One song on the is–“Sweetheart”–was a delight to hear. Any of you guys remember this song? The singer/group who sang it? (I probably wouldn’t know the song just by the title, and I definitely wouldn’t have known the group.)

  15. Franke and the Knockouts. I bought the single on iTunes several years ago.

    I heard a fun discussion of yacht rock on the Dan Le Batard show a couple of months ago. Basically soft rock, easy on the ears, more about melody than beat (according to the article on Wikipedia). Wikipedia refers also to AOR but AOR includes slightly harder stuff than I would put on a yacht rock playlist.

    I think Spotify is where I first heard the term, also from a playlist, a few years ago.

    1. Wait, the songs you list. These are a few that weren’t on the list but you’d put them on?

      I would add

      “The Search is Over” — Survivor
      “Africa” — Toto (I would put this on the Mt. Rushmore)
      “Rhiannon” — Fleetwood Mac
      “Crazy” — Gnarls Barkley
      “I Want to Break Free” — Queen

      1. No, these are songs that were very, very unfamiliar; in some cases, totally unfamiliar.

        There are some Toto songs on there. “Rhiannon” or something from Fleetwood Mac should be on there. All the songs were from the 70s, maybe a few from the early 80s.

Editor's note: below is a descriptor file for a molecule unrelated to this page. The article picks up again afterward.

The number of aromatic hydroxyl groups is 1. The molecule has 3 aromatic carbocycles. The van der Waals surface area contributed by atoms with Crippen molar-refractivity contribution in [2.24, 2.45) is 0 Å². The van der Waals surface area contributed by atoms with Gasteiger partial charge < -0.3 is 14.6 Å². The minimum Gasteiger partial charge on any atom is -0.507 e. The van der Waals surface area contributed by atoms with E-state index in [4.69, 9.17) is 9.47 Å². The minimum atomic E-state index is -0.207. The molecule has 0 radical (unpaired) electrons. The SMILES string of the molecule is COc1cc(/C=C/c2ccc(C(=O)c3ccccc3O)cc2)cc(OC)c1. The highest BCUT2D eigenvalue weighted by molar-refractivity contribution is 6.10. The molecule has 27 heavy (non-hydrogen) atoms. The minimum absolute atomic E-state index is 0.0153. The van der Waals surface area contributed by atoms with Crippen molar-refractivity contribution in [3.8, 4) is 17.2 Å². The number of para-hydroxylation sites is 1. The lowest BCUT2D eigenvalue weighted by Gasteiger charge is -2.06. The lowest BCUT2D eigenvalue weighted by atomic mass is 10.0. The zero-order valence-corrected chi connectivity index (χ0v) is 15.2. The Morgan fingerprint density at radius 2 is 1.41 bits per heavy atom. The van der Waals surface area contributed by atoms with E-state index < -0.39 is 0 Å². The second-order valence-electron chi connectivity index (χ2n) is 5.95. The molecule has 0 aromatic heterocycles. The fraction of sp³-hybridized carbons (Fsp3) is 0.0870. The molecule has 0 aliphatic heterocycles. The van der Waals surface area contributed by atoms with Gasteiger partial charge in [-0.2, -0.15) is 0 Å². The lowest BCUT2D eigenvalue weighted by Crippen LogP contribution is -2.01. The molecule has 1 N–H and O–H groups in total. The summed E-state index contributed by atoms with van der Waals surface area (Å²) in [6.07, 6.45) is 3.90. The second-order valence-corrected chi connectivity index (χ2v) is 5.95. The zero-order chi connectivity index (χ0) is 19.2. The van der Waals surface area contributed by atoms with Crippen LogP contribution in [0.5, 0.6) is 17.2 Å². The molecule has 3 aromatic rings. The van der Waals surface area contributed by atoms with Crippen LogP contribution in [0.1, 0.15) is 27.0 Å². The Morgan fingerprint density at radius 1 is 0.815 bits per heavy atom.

2. Franke and the Knockouts. I bought the single on iTunes several years ago.

      Huh. I’m assuming you knew the song when it first came out, yes?

      That song was one of those that slipped in the recesses of my mind–I hadn’t heard it for so long. It was cool to hear it again.

      1. David Pack, huh? I’ll have to look into that.

        Both of those songs, “Hungry Eyes” and “(I’ve Had) The Time of My Life” are terrible, but I noted them because they were large hits for other people.

        I don’t think it languished for a long time before “Sweetheart” became a hit. I was just clarifying that i wasn’t one of the original appreciators; it may already have been on Solid Gold when I first heard it, which is what I thought you were asking.

        Psychedelic rock is still a thing, man. If you make a psychedelic rock playlist someday, put some Black Mountain on there — they just put out a new album this year and it’s great. 🙂